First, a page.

Minister: minimum population to form a local government should be 5,000 ({{commentsTotal}})

Public Administration Minister Arto Aas said municipalities should meet three requirements, one of which is a minimum population of 5,000 people.

In an interview with Eesti Päevaleht, Aas said that a local government should have the necessary experts and be able to offer certain services, as two criteria, with a third, minimum population, to be either 3,500, 5,000 or 11,000 people, with the middle option proving the most popular, Aas said.

He said exceptions can be made, such as when four or more local governments merge, but the minimum population figure is still not reached, or if a municipalities becomes large in size, but with low population density.

Aas said there are very few people who say administrative reform is unnecessary, but there are many local officials afraid of losing their jobs and there are also questions about the names of post-merger municipalities. Aas added that the ultimate aim is to provide people with a better quality services and larger local governments are able to do that.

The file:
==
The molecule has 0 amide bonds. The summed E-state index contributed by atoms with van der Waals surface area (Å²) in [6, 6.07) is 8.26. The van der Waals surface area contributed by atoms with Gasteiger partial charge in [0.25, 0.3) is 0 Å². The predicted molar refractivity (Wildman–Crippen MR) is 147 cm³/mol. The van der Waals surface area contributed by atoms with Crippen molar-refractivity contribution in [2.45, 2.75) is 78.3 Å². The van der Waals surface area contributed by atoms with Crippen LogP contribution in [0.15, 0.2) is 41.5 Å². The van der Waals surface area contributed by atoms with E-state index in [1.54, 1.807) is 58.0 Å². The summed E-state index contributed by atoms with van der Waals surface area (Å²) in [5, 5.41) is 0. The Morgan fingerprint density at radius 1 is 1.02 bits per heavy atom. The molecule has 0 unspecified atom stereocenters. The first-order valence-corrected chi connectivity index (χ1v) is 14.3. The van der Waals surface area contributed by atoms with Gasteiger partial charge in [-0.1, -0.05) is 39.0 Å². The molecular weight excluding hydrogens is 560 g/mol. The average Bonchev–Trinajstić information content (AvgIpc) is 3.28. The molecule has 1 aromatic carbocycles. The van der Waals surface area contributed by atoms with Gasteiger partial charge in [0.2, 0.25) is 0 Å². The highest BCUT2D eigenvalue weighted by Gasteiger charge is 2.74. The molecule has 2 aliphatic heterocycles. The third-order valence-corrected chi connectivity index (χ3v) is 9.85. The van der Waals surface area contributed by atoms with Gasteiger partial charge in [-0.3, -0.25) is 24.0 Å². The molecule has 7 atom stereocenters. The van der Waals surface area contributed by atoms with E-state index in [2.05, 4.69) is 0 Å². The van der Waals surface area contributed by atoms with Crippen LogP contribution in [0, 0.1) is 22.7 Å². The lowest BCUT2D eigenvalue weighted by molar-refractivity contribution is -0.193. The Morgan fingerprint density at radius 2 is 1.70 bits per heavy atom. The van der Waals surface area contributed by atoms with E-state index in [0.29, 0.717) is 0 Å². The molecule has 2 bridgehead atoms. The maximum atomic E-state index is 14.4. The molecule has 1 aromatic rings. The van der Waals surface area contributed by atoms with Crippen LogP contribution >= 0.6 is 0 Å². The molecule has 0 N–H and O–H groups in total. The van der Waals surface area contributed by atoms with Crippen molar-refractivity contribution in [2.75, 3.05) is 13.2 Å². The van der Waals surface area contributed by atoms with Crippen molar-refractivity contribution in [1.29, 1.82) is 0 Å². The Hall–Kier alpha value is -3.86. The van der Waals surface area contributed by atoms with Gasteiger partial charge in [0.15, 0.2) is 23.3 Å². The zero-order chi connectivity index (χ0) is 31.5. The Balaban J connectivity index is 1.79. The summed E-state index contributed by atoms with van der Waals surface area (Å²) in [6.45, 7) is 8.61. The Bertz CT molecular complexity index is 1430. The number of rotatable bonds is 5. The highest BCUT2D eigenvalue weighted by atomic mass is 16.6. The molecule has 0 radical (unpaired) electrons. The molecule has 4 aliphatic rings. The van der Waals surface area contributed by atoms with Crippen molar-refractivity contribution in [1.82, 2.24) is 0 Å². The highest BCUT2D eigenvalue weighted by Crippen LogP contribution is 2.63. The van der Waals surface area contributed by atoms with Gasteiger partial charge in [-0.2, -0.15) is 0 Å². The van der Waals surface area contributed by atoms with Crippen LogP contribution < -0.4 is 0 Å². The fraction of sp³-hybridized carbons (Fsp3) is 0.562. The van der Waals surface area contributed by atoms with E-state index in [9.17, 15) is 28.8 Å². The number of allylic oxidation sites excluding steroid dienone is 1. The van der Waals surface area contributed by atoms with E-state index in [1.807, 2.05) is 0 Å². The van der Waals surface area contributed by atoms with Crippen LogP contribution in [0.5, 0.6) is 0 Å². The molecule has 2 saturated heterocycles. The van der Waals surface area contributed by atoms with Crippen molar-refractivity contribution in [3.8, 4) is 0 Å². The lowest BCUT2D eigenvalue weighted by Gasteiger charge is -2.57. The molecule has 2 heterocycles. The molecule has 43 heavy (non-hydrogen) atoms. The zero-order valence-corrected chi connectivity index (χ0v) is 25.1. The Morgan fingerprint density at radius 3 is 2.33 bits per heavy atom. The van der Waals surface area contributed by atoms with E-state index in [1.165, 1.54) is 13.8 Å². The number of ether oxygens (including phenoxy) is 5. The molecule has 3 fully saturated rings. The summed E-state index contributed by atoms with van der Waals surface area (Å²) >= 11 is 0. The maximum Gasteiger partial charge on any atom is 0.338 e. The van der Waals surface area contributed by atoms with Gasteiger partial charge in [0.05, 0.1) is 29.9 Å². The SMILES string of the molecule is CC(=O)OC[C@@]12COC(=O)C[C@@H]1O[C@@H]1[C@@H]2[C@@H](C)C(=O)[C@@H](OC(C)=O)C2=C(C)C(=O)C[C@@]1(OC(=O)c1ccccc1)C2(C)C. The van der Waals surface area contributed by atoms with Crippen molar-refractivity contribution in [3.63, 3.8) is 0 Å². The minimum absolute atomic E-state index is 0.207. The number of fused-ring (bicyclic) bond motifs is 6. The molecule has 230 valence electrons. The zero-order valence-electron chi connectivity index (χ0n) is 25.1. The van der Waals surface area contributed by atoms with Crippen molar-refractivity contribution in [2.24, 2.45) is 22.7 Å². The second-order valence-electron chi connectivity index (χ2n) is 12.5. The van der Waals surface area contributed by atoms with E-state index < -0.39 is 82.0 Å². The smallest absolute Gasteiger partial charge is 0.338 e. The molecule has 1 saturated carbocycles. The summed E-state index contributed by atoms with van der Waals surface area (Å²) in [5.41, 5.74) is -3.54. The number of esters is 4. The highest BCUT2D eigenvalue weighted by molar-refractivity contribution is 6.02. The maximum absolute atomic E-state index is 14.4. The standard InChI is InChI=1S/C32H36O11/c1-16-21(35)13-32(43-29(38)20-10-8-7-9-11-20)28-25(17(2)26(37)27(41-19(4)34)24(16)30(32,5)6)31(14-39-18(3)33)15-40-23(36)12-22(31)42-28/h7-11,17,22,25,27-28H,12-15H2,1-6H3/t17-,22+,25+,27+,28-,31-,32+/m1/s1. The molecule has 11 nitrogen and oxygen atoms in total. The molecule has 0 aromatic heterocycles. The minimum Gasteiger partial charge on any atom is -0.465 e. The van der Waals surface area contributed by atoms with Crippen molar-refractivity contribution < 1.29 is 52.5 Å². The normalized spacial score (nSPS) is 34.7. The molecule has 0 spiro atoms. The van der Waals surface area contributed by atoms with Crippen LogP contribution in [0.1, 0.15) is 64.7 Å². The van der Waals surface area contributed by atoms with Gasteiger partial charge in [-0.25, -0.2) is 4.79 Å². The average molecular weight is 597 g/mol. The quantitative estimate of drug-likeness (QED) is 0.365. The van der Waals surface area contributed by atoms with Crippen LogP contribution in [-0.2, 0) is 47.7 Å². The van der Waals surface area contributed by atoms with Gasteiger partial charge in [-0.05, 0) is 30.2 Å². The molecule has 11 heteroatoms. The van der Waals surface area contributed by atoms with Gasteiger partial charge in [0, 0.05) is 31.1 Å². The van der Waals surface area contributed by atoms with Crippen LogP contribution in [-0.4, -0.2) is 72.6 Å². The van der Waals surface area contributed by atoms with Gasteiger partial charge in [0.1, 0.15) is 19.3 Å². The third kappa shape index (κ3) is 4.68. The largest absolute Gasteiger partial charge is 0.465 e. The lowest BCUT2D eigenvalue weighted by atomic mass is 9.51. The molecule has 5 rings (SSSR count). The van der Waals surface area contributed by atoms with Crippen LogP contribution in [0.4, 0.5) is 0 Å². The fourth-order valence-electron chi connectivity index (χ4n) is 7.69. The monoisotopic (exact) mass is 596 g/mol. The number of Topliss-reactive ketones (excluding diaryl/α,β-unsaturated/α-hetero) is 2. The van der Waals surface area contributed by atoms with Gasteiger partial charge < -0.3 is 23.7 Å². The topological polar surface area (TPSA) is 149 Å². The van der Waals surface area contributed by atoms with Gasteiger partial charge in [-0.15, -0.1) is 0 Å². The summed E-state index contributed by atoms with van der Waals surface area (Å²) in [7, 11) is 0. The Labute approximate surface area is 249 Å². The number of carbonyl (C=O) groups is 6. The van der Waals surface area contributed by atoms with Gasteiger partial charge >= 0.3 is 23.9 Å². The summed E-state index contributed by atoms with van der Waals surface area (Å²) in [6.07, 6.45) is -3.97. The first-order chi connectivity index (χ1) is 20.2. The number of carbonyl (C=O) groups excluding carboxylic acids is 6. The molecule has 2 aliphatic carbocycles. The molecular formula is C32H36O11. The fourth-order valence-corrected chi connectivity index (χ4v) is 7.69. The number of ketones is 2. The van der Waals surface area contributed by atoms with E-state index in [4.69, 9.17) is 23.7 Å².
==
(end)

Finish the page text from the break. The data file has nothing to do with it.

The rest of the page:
Administrative reform has been up in the air for many years, proving to be one of the stones which sank the Reform Party-IRL coalition in 2014, when the latter wanted to force municipalities to merge, an idea vetoed by IRL's larger coalition partner.

The new coalition of the Reform Party, the Social Democrats and IRL have decided to give more time to local governments to merger by themselves, but forced mergers are also on the horizon.

Estonia currently has 183 municipalities and 30 towns – a total of 213 local governments. Around 15 have a population below the 1,500 mark, while Tallinn is the largest local government with over 400,000 people.

Editor: J.M. Laats

Opinion digest: Our plans do not have to bend to distorted Russophobia

In a recent opinion piece in Postimees, small business-owner and Reform Party member Vootele Päi responded to criticism sparked by Prime Minister Jüri Ratas' plans to attend a commemorative concert-service at the Estonian church in Saint Petersburg next month.

Kallas, Kasemets, Maasikas: EU is strong, no upside to losing the euro

Speaking on Vikerraadio's "Reporteritund" ahead of the 60th anniversary of the Treaty of Rome, Siim Kallas, Keit Kasemets and Matti Maasikas agreed that despite its prblems, the EU remained strong as a union.